order by 
      	start_time desc
      ;sourcecode]
      
      

      (Formatting left as exercise).

      The only drawback is that this doesn’t give you a success/fail indicator – which the scheduler does.

      I’ve seen a similar, but possibly funnier, example of your “stuck” statistics. Big batch load to enormous table causes Oracle to fail to collect stats every night for a week – finally succeeding on the big table at 8:00 pm Sunday night … just in time for the table to be dump and reloaded.

      I see that you’ve got a mini-series on your blog about stats collection silently failing.

      Comment by Jonathan Lewis — February 20, 2010 @ 8:33 pm BST Feb 20,2010 | Reply

  3. Hi Jonathan,

    I had a related problem last week, gather_schema_stats job running two days in my sqlplus session(oracle version 10.2.0.4), it was a request from client to collect stats for a schema at 10am on Monday morning, as they loaded 8m rows into a table which already got 10m rows, so to become 18m rows. Table is not partitioned.

    From dba_scheduler_job_run_details automatic stats collection job status was ‘STOPPED’ for Monday and Tuesday night runs, as weekday window is from 22pm to 6am.

    Wednesday afternoon i cancelled my sqlplus session, I was using gather_schema_stats with estimate_percent as auto sample size, method_opt_column size also auto. Then I tried the same with degree set to 7, server got 8 physical cpu’s, still no luck, it was taking hrs, there is problem sql reported in metalink for running gather_schema_stats with auto options, and I found same sql in my awr report.

    finally I tried with sample size 1 and column size 1 (without histograms) in sqlplus, job finished within few minutes, and automatic stats collection job was successful from that night onwards. I didn’t change any auto option values using SET_PARAM procedure.

    Regards,
    Vineeth

    Comment by Vineeth Kalanthodi — February 21, 2010 @ 11:27 am BST Feb 21,2010 | Reply

  4. That’s an interesting predicate:

    DECODE(INSTR(“E”.”NAME”,’”‘),0,”E”.”NAME”,SUBSTR(“E”.”NAME”,1,INSTR(“E”.”NAME”,’”‘)-1))=’GATHER_STATS_JOB’

    I wonder why it is not written as: “E”.”NAME” LIKE ‘GATHER_STATS_JOB%’

    Not strictly the same, but at least an index wouldn’t have to be function-based to be useful.

    Comment by David Aldridge — February 22, 2010 @ 7:31 am BST Feb 22,2010 | Reply

  5. David,

    I supplied the predicate:

    job_name = ‘GATHER_STATS_JOB’

    The view definition for column job_name is:

    DECODE(INSTR(“E”.”NAME”,’”‘),0,”E”.”NAME”,SUBSTR(“E”.”NAME”,1,INSTR(“E”.”NAME”,’”‘)-1))

    One day the optimizer may be able to handle the type of inference that you are suggesting – but it can’t do so at present.

    Comment by Jonathan Lewis — February 22, 2010 @ 2:43 pm BST Feb 22,2010 | Reply

  6. Although it is true that gathering statistics cause a (varying, depending on the amount of change of the analyzed tables) load on the database, there is no sensible alternative, or is there?
    All we can do is to determine, whether there is a critical task done in the time window where the statistic gathering job is running – and then modify that time window accordingly. That has got easier in 11g, where we have a different scheduler window used to determine the statistics gathering task for each weekday.

    Comment by Uwe Hesse — February 22, 2010 @ 5:38 pm BST Feb 22,2010 | Reply

    • Hi Uwe,

      A problem I have seen a couple of times and that I know others have, is that the default stats gathering window falls at the same time as the batch process window for many systems. A lot of Data warehouses have their busiest processing time preparing data overnight, in time for the users to look at it in the morning. Changing the schedular window to the ealry evening, so the stats gathering usually finishes before midnight can help.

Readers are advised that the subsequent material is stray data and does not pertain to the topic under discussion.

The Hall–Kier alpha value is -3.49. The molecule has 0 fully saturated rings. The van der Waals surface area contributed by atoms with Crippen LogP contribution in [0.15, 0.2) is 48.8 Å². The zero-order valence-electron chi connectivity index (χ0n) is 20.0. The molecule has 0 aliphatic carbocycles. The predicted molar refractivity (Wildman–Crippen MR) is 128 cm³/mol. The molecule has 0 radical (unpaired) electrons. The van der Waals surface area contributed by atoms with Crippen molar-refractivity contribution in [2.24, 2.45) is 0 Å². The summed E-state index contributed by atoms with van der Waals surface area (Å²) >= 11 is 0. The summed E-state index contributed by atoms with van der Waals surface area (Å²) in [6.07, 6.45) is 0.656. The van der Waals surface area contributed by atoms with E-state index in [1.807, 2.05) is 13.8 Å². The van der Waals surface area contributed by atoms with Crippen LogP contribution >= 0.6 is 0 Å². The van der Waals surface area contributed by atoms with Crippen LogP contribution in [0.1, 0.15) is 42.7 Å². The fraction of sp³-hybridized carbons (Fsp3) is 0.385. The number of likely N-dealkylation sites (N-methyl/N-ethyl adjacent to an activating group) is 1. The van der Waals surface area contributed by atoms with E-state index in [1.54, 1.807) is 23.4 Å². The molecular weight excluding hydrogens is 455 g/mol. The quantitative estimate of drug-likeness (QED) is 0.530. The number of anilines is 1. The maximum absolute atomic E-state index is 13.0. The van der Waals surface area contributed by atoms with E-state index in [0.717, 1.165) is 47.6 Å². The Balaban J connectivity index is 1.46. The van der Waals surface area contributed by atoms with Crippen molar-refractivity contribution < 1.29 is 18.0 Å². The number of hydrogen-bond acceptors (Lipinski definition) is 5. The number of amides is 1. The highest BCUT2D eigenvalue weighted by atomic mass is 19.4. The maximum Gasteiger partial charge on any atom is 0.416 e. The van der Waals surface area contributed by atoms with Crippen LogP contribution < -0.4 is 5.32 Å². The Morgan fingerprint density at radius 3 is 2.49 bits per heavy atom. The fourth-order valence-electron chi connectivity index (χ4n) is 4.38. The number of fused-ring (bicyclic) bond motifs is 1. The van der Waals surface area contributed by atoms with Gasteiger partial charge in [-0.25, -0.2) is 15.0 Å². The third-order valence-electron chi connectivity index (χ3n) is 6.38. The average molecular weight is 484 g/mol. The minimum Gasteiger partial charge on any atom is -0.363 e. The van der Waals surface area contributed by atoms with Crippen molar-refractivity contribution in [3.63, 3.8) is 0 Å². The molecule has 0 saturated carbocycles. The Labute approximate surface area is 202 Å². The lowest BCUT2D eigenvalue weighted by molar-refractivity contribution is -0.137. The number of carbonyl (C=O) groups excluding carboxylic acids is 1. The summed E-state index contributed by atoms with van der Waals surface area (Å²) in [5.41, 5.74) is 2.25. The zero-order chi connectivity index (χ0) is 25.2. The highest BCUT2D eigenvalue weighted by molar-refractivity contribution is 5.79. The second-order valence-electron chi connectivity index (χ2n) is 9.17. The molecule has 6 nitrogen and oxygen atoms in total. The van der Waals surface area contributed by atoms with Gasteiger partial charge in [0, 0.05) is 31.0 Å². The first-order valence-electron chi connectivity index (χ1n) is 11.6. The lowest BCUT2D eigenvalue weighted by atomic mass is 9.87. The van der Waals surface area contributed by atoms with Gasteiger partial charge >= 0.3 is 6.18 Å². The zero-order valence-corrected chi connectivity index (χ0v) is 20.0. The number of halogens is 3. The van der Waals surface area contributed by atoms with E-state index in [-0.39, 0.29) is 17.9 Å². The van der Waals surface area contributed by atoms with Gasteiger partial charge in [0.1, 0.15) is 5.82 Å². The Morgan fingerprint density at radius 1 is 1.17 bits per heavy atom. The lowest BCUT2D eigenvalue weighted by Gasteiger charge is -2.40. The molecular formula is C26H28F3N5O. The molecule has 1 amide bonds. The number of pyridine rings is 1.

An another alternative, which is very manual and a bit dirty, is you check for very large objects that have reached 8 or 9% changed and do a manual gather on the table and it’s indexes before the auto job picks it up. You can pick low values and parallel processing to get it done quickly. I did that “by hand” for a few weeks once :-)

      Comment by mwidlake — February 22, 2010 @ 6:07 pm BST Feb 22,2010 | Reply

      • Martin,

        Timing can be critical – and performance “tuning” can sometimes be as simple as rescheduling.

        Of course, there are times when collecting stats about what the data looked like yesterday just before loading today’s data can lead to odd execution plans in the morning ;)

        Comment by Jonathan Lewis — February 23, 2010 @ 9:27 am BST Feb 23,2010 | Reply

    • Uwe,

      It is certainly necessary to ensure that the statistics you have are a reasonable model of the data – but that doesn’t mean you have to allow the automatic stats collection job to run.

      And if you do have the automatic job running, it’s probably a good idea to change the method_opt to avoid collecting histograms – and collecting histograms is (a) the most expensive bit and (b) the bit most liable to be sensitive to change.

      My chapter in the second Oak Table compendium is all about statistics – and end with suggestions about the need (on larger, more complex systems) to devise a simple alternative to the automatic stats collection job.

      Comment by Jonathan Lewis — February 23, 2010 @ 9:24 am BST Feb 23,2010 | Reply


RSS feed for comments on this post. TrackBack URI

Leave a Reply

Fill in your details below or click an icon to log in:

WordPress.com Logo

You are commenting using your WordPress.com account. Log Out / Change )

Twitter picture

You are commenting using your Twitter account. Log Out / Change )

Facebook photo

You are commenting using your Facebook account. Log Out / Change )

Google+ photo

You are commenting using your Google+ account. Log Out / Change )

Connecting to %s

The Rubric Theme Blog at WordPress.com.

Follow

Get every new post delivered to your Inbox.

Join 3,507 other followers